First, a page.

Work Camp 10760 L

Date of visit: 20 May 1943

Location: Weidegg (South-west of Spittal)

Man of Confidence: L/Cpl Bernard Webb

Number of men: 23

Known to be present

Forename
Surname
Rank
Unit
POW
Comments
Andy Anderson Pte 2/6 Inf. Bn.   Victoria, Australia; repatriated 10/44
Bill Archer Spr 6 Fld. Coy. 749 New Zealand
'Bluey' Ashcroft       Sydney, Australia
Danny Behrman Dvr RASC 7383 London; also 1107/L
? Bradford        
Jim Clifford Pte 2/4 Inf. Bn. 3915 Bangalow, Australia
R.O. Cowell Pte 2/2 Inf. Bn. 3322 Australia
Stanley Curphey Pte 2/6 Inf. Bn.   Australia
'Jock' Grey        
W. Gundry L/Cpl RASC 2918  
? Hill        
'Taffy' Hogan        
L. Joseph Pte 2/2 Inf. Bn. 3834 Australia
Ken Keith        
Ian Leslie McEwan Pte 6 Div. Fd. Cash Off. 3975 Australia
'Snowey' O'Brien       Brisbane, Australia
Arthur Plowman Spr 6 Fld Eng 3648 New Zealand
George Raditz Pte 2/6 Inf. Bn. 3874 Victoria, Australia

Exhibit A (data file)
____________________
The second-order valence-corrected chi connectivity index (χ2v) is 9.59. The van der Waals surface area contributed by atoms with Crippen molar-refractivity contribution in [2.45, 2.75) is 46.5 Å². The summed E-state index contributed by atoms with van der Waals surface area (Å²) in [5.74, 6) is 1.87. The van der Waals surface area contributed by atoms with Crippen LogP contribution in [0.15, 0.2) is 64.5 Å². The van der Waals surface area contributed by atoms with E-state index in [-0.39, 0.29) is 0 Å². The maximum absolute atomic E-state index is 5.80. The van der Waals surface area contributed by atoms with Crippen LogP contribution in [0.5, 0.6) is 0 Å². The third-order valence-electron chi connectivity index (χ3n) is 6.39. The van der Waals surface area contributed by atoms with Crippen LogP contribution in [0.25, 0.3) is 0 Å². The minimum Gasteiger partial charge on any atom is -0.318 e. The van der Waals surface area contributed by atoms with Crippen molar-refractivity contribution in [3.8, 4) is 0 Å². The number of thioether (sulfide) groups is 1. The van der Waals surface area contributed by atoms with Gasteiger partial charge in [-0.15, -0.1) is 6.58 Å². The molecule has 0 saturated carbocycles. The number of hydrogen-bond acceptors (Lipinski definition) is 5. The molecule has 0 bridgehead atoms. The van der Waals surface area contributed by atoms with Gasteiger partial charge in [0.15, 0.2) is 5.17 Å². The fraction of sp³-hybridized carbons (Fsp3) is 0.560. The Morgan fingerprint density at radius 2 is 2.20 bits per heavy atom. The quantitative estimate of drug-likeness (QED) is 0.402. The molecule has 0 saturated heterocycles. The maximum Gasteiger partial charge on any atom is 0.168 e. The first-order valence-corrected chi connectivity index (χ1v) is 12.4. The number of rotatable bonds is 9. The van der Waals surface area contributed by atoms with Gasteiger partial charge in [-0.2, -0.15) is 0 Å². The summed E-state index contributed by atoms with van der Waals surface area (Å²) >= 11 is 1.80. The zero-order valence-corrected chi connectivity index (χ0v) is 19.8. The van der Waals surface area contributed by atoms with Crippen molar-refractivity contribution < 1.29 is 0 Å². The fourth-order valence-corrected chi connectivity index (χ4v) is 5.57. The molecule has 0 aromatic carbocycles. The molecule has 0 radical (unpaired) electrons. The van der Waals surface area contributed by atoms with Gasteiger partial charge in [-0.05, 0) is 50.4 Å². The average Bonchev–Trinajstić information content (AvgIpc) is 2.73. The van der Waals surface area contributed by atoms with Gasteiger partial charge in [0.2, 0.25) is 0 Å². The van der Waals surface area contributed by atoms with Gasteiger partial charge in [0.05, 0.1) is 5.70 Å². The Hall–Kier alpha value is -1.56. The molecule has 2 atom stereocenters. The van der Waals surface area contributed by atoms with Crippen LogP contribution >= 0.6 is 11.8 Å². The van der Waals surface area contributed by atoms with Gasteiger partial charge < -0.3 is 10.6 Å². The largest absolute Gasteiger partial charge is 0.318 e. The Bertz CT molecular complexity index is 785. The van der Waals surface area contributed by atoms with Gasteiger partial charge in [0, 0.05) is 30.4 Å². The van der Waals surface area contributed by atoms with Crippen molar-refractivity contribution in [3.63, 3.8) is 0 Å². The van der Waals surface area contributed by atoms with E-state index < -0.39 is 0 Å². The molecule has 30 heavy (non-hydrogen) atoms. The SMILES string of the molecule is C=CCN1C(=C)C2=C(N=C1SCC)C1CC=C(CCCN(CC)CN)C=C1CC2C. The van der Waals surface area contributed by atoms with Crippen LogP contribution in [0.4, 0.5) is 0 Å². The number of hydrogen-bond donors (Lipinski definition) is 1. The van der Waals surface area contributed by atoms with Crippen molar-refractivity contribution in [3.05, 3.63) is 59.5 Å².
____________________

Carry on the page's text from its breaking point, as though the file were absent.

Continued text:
Vic Rivett Spr   4188 NZ
Cyril Sales Dvr RASC 2452 possible
Ivan Stevens       Victoria, Australia
Kelly Talbot        
Ken Thompson        
Kenneth Adrian Turner Cpl 2/2 Fd. Wkshp 3954 Australia
Bernard Webb L/Cpl RAC 2779  MOC; transf'd to Stalag 344
Stuart Wilson       NZ
Francis Zeis L/Cpl 1 A.C. H.Q. 3664 Australia


 

   

USAAF bombers over Weidegg
Photos supplied by Carole Mules, daughter of Andy Anderson, Ross McEwan, son of Ian McEwan, Julie Ritchie, daughter of Francis Zeis, and Glen Turner, son of Ken Turner. The information below, other than the Red Cross Report, is provided by Carol Mules.

1. Red Cross Report

2. One Day in Prison Life

3. The Weidegg derby

Red Cross Report

General Description
The camp is lodged in a former stable building which was transformed for this purpose. It is on the main road of the Gail valley. As everywhere in this district, the views of the mountain ranges are exceedingly lovely. The work of the POWs is of the agricultural type.